BALTIMORE -- Thirteen days into a second half that has seen the bats cool down and the winning percentage plateau, the Angels can be thankful for one thing: At least the Orioles aren't in their division.
The Angels have lost two series since the middle of June, and both have come against Baltimore's first-place club over the last nine days. They dropped two of three against the Orioles at Angel Stadium early last week and suffered their second straight defeat at Camden Yards, 4-3, on Wednesday night, while moving to 1-4 against Buck Showalter's crew.
All five games have been decided by fewer than three runs.
"It's a good club," losing pitcher Garrett Richards said of the Orioles. "Do I think they're as good as us? We've got one of the best clubs in baseball. We're going to be there in the end, and we're not worried about anybody else."
The Angels are still only 2 1/2 games out in the American League West, and they still hold a comfortable cushion for the second-best record in the Majors -- they lead the third-place Yankees and Mariners by three games -- despite splitting their first 12 games since the All-Star break.
But the pitching staff has very little margin for error these days, because the Halos' offense hasn't produced at the elite level it's capable of.
The Angels finished the first half averaging a Major League-best 5.06 runs per game while sporting a .267/.334/.427 slash line. They've begun the second half by hitting .224/.284/.333 with an average of 3.25 runs. On Tuesday, the Orioles' bullpen shut them out for 5 1/3 innings to set up Manny Machado's 12th-inning walk-off homer. On Wednesday, the electric Kevin Gausman retired the first 14 in order and his bullpen retired six of the last seven to preserve a one-run lead.
"You always want to keep it going," said Mike Trout, batting .147 with 13 strikeouts over his last nine games. "It's all about getting your timing back. We were all swinging it before the break. We're just battling right now, hitting some balls hard right at people. Things will turn around."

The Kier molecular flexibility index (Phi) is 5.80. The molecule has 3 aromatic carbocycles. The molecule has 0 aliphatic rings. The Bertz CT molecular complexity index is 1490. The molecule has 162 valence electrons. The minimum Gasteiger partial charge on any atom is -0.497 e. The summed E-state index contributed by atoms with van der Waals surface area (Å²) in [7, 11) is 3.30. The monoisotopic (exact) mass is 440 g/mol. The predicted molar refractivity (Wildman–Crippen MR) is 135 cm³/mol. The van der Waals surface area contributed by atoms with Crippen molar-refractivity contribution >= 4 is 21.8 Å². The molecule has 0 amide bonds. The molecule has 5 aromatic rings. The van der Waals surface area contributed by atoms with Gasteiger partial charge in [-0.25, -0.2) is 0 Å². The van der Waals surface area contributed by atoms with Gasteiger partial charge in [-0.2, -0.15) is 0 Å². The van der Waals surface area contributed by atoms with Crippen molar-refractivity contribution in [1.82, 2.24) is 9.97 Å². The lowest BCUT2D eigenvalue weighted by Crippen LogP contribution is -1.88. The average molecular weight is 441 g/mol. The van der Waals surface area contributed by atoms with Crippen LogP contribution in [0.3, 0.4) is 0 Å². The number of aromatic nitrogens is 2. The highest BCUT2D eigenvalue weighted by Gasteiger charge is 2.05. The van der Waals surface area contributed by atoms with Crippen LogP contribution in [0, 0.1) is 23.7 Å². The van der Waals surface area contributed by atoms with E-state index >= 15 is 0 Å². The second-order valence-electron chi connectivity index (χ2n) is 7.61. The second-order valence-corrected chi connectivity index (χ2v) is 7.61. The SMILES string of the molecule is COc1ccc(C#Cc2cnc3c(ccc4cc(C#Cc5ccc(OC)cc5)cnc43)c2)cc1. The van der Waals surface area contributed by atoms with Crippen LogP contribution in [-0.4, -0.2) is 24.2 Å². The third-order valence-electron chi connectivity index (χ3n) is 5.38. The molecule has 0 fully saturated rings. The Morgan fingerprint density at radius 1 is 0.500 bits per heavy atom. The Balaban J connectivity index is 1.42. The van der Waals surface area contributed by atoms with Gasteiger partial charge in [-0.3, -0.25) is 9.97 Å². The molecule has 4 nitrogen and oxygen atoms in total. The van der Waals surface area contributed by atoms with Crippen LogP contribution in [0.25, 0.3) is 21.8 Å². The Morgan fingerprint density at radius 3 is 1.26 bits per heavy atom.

Richards had his second straight good-but-not-great outing, giving up four earned runs in back-to-back starts for the first time since April 25-30, 2013.
The 26-year-old right-hander completed seven innings and didn't issue a walk, while keeping his ERA at 2.74. But Adam Jones jumped on a first-pitch fastball and hit a two-run shot to dead center field in the first, representing his fourth home run against the Angels this season. And in the fourth, a couple of left-handed hitters, David Lough and Ryan Flaherty, burned Richards with opposite-field hits that plated runs.
"They were still good pitches," Richards said. "I had good stuff. They had a couple timely hits, and it took us a while to get going."
That's because the Angels had never seen Gausman, and the 23-year-old right-hander has the kind of stuff you have to get a feel for. He attacked the Angels with a fastball that topped out at 99 mph, a devastating slider and two different changeups, one of which dove below the strike zone and looked like a split-finger fastball to a lot of the Angels hitters.
"Two good guys, two good-looking pitchers," Showalter said of the Gausman-Richards matchup. "You're trying to win a game, but you're also a fan of the game and you see two guys like that pitching, and you say, ['Wow']. I wouldn't say 'fun,' but it's entertaining to watch. It's not entertaining to hit."
The Angels finally got to Gausman with two outs in the fifth, when Howie Kendrick, C.J. Cron and David Freese all drew walks. Chris Iannetta singled up the middle with the count full and Kole Calhoun hit a double on the very next pitch to make it a one-run game.
But the offense did little else.
And in Thursday's series finale, they'll draw Bud Norris, who has given up two earned runs in 34 2/3 innings in his career against the Angels.
"We've seen him a bunch now," Trout said. "We're going to try to get a win."
Alden Gonzalez is a reporter for MLB.com. Read his blog, Gonzo and "The Show", and follow him on Twitter @Alden_Gonzalez. This story was not subject to the approval of Major League Baseball or its clubs.